It's been a Dramamine-popping crazy few months for Norwegian Cruise Line Holdings (NCLH) shareholders, but things weren't always this volatile. The country's third-largest cruise line has historically been a steady performer since going public in 2013.
Eight years later, what do the earliest of Norwegian Cruise Line investors have to show for it? You're probably not going to like the answer, but let's walk the gangway to see where it all started for the cruise line operator.
Norwegian Cruise Line went public at $19 on Jan. 18, 2013. It was a generally well-received but modest debut. The shares opened at $25.10, meandering around that level to close its first day of trading at $24.79.
A 30% gain out of the port isn't a bad haul. The stock moved higher in each of its first three years of trading. Norwegian Cruise Line shares peaked in the mid-$60s near the end of 2015. It was close to getting back to its all-time highs early last year, but that's when the coronavirus cloud crashed the cruise party.
Norwegian Cruise Line and its rivals suspended voyages in March of last year. A few notable COVID-19 outbreaks on some of the industry's ships had investors heading to the lifeboats when it came to cruise stock investing. There won't be any Norwegian Cruise Line trip until April at the earliest.
All three of the country's largest cruise line stocks have been rocked in the process. Norwegian Cruise Line has surrendered more than half of its value since the beginning of 2020, fetching $24.66 as of Thursday's close.
The math is cruel for buy-and-hold investors who got in on the Norwegian Cruise Line IPO. The stock has risen less than 30% in what will be exactly eight years next week. Laying $1,000 at the IPO price would be worth $1,298 as of Thursday's close. Sure, it's a gain, but it translates into an annualized return of just 3.3%. Unlike its two larger rivals, which paid dividends until suspending the payouts early last year, Norwegian Cruise Line has never instituted a distribution policy. There is no dividend income to consider here. The capital gain is all there is, and a nearly 30% gain in eight years isn't much.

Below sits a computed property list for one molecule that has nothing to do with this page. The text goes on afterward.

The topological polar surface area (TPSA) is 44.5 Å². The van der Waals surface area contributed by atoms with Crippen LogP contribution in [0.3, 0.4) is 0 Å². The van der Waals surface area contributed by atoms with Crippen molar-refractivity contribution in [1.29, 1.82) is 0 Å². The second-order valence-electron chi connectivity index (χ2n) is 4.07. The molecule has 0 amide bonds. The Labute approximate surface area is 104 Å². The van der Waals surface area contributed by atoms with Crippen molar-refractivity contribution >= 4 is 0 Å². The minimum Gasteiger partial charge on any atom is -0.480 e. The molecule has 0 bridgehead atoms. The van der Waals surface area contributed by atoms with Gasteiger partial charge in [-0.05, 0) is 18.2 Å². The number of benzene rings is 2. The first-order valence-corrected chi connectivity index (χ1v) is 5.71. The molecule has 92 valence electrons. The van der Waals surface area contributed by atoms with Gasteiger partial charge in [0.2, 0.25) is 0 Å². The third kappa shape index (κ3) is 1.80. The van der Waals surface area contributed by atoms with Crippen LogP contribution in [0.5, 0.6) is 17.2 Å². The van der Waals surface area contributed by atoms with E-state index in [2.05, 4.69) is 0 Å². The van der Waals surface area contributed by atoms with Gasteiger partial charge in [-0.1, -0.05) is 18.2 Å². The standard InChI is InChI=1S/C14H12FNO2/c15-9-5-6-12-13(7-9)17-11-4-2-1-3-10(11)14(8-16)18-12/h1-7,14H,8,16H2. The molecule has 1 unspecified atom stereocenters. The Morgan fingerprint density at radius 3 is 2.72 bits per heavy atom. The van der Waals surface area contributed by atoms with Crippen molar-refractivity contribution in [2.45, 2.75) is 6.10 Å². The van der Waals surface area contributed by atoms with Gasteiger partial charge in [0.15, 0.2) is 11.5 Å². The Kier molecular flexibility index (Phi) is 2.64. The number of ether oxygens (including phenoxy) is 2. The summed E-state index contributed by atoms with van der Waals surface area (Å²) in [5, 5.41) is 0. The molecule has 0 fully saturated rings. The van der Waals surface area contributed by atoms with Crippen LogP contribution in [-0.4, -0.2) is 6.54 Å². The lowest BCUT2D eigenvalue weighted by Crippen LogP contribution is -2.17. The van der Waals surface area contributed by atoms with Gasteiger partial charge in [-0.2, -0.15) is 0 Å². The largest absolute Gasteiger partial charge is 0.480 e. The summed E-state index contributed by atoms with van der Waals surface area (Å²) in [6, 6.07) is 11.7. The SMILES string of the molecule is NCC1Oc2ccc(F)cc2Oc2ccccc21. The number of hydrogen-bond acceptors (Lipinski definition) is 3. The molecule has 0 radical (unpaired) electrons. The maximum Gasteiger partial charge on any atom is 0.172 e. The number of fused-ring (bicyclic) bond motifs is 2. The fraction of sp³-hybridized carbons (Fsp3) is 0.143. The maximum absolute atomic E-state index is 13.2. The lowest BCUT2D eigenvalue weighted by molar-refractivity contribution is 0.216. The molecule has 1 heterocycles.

Obviously, the return is far worse if you bought at its all-time high in 2015, or when it was starting to get back to those high waves in January of last year. The only investors who aren't feeling too bad are those who managed to pick up some shares when things were at their bleakest in the springtime of last year, when Norwegian Cruise Line stock was in the single digits. Right now, there are just as many uncertainties. A resumption of travel is still months away, and Norwegian Cruise Line Holdings is still burning through roughly $160 million every month that it's not entertaining paying passengers.
The stock may have had a ho-hum return over the past eight years, but the chart is as choppy as sailing during a storm. Norwegian Cruise Line turning $1,000 to $1,298 in eight years isn't much of a magic trick, but at least it's not a disappearing act for now.